What to Do if You Feel You’re Struggling with Mental Health

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With statistics stating that 1 in 4 of us will have a mental health issue some time in our life, it’s not as uncommon as you might think.

Equally, mental illness is not discriminatory and can affect anyone, regardless of gender or age.

Therefore, it’s highly possible that if you feel you’re struggling to cope, you might be suffering with mental illness and the sooner you act, the better.

Identifying the Problem

Mental health issues can manifest in many ways but the likelihood is that you’ll be acutely aware if you’re struggling.

For example, if you feel unable to cope with everyday situations or feel very teary or irritable, it may be that you need support.

Equally, feeling isolated or paranoid could also be signs of an underlying problem.

There are self-help methods available in some instances but if you feel the need for outside support, there are several paths available.

Your Partner/Family

To get the best support to overcome any mental health issues, let those closest to you know how you’re feeling.

As a result, those who love and care about you most will have a greater understanding if you should behave out of character.

Similarly, they will better be able to support you with the smaller things such as taking some of the load from your shoulders, enabling you to focus on getting well.

Equally, talking things through with someone you can trust is invaluable in reducing anxiety. 

Your Doctor

If you have concerns about your mental health, seek an appointment with your GP.

Even better, make a double appointment; particularly useful if you don’t want to feel too rushed. 

Whilst making the appointment is a great step forward, you should consider how to get the best from it. For example, it can be good practice to write down how you’ve been feeling to give the doctor a better sense of your symptoms.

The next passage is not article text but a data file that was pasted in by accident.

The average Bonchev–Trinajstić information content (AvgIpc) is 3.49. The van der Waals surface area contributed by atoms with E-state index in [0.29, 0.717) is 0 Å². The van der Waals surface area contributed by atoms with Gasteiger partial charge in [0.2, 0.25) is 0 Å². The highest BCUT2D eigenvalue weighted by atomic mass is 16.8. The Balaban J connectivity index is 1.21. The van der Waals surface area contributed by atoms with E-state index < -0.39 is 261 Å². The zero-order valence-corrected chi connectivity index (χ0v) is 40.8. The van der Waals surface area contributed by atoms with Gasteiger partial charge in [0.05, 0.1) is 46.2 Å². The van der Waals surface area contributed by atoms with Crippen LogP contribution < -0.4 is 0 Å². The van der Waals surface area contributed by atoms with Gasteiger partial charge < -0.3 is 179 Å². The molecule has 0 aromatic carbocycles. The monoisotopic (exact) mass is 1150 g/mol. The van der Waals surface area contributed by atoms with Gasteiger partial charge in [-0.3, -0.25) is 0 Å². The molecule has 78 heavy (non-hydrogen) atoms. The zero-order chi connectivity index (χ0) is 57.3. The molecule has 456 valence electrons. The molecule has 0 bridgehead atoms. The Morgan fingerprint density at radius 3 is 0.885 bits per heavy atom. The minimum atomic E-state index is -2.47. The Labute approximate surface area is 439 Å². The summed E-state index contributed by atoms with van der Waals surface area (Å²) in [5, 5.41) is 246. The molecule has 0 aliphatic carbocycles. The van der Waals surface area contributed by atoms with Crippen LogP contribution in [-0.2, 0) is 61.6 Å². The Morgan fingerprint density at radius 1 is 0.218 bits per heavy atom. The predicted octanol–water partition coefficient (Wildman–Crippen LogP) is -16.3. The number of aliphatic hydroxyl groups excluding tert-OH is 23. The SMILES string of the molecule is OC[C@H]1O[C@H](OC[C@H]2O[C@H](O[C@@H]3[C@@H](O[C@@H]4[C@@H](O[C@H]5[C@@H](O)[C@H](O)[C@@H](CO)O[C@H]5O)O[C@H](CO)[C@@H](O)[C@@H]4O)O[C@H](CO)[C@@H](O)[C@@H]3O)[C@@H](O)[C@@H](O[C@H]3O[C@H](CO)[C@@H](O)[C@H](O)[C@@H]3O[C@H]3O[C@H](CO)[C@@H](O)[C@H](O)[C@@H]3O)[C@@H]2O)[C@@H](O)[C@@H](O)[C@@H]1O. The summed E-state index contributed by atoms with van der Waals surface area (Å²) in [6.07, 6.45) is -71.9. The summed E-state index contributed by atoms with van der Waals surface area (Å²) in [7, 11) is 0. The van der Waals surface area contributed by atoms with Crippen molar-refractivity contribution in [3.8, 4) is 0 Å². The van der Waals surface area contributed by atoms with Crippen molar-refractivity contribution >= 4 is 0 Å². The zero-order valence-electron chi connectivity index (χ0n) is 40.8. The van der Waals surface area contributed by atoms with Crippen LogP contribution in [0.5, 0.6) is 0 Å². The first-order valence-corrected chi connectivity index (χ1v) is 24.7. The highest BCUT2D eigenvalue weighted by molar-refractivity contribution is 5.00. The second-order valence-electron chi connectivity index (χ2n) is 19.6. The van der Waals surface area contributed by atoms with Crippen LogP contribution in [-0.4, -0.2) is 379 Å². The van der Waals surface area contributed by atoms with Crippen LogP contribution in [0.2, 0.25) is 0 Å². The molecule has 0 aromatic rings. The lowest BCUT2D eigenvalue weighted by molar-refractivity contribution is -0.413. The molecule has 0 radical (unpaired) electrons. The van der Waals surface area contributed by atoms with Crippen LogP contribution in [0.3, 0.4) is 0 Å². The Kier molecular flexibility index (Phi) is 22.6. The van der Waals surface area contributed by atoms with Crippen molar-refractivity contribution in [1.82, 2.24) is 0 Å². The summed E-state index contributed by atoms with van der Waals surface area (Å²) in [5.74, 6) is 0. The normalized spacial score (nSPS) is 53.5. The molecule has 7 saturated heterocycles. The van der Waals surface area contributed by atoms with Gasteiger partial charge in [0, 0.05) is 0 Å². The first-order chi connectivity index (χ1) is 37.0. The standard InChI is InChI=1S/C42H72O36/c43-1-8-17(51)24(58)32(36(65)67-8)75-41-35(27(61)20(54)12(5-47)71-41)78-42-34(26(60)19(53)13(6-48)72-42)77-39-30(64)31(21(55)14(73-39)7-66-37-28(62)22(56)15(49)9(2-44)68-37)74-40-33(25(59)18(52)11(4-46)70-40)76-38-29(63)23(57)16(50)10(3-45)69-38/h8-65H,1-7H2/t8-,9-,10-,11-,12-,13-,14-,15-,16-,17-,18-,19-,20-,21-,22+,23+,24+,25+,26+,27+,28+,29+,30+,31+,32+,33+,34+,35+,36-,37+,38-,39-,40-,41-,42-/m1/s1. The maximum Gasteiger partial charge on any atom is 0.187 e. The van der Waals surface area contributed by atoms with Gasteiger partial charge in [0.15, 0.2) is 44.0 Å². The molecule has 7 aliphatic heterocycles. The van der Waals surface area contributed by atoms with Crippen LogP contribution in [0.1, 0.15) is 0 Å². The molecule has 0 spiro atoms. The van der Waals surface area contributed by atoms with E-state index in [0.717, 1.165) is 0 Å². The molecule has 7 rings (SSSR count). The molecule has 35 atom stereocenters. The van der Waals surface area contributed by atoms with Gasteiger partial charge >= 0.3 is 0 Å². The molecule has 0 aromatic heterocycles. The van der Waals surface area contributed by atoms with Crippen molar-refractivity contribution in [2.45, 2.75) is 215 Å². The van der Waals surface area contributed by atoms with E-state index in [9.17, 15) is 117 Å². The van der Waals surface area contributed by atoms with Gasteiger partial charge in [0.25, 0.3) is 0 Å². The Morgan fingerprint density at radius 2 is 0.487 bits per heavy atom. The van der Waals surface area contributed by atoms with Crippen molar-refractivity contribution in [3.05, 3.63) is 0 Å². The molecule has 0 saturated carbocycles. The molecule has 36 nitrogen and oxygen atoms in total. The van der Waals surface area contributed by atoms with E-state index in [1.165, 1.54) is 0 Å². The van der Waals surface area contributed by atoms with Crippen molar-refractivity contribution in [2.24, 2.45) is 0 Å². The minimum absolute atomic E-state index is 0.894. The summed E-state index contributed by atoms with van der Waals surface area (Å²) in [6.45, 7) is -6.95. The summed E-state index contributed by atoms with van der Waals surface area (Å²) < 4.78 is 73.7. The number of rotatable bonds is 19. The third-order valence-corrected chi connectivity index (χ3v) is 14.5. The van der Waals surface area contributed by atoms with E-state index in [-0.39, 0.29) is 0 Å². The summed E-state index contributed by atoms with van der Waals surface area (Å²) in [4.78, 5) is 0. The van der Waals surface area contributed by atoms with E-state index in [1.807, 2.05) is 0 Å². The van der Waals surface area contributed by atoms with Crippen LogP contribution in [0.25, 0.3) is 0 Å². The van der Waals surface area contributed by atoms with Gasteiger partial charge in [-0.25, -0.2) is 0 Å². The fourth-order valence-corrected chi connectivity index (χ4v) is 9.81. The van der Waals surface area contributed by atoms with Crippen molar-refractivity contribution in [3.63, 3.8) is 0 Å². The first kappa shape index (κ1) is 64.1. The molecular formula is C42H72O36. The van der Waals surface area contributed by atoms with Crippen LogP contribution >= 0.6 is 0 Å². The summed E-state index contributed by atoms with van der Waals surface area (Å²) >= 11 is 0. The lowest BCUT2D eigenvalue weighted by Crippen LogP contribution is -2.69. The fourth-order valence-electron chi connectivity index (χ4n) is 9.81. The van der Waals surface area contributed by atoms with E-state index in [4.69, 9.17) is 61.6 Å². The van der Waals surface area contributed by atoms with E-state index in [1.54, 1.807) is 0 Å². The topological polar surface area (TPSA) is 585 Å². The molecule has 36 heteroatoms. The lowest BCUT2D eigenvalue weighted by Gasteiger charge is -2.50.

Equally, it’s often useful to write down questions so that you don’t forget and miss your chance. 

Another good idea when seeking medical help is to take someone trusted with you so they can offer support.

Additionally, a companion can also help you remember what was said by the doctor too. 

Your Employer

If you have an empathetic employer, consider speaking to your line manager or HR department about your mental health struggle.

Larger companies with designated HR departments may well be better equipped to support you than smaller employers.

However, there is much more support available today than in the past.

Whilst you may feel you’re making yourself vulnerable if you share your issues at work, there are ways in which they can support you. For instance, some larger employers have counsellors on hand to help.

Equally, there may be an element of flexibility in your work practice that your employer can suggest. For example, temporarily working part time or perhaps from home may help you to feel less overwhelmed and aid your recovery.

Alternative Therapists

There’s a vast range of different therapies which can help with mental health issues.

For example, hypnotherapy and acupuncture are well known practices used in the treatment of various forms of mental illness.

As such, asking friends or family for any recommendations is a useful way to find a tried and tested practitioner.

In addition, experts in reflexology, aromatherapy, meditation, tapping and other therapies can be a huge asset in overcoming mental health issues.

Using relaxation techniques alongside coping strategies, alternative therapies are well worth investigating.

To learn more, get in touch with us today.

In the meantime, check our court of protection solicitor services.

And, you may also like:

  1. 7 Common Misconceptions About Mental Health
  2. What is Mental Health?
  3. 10 Warning Signs of Mental Illness You Should be Aware of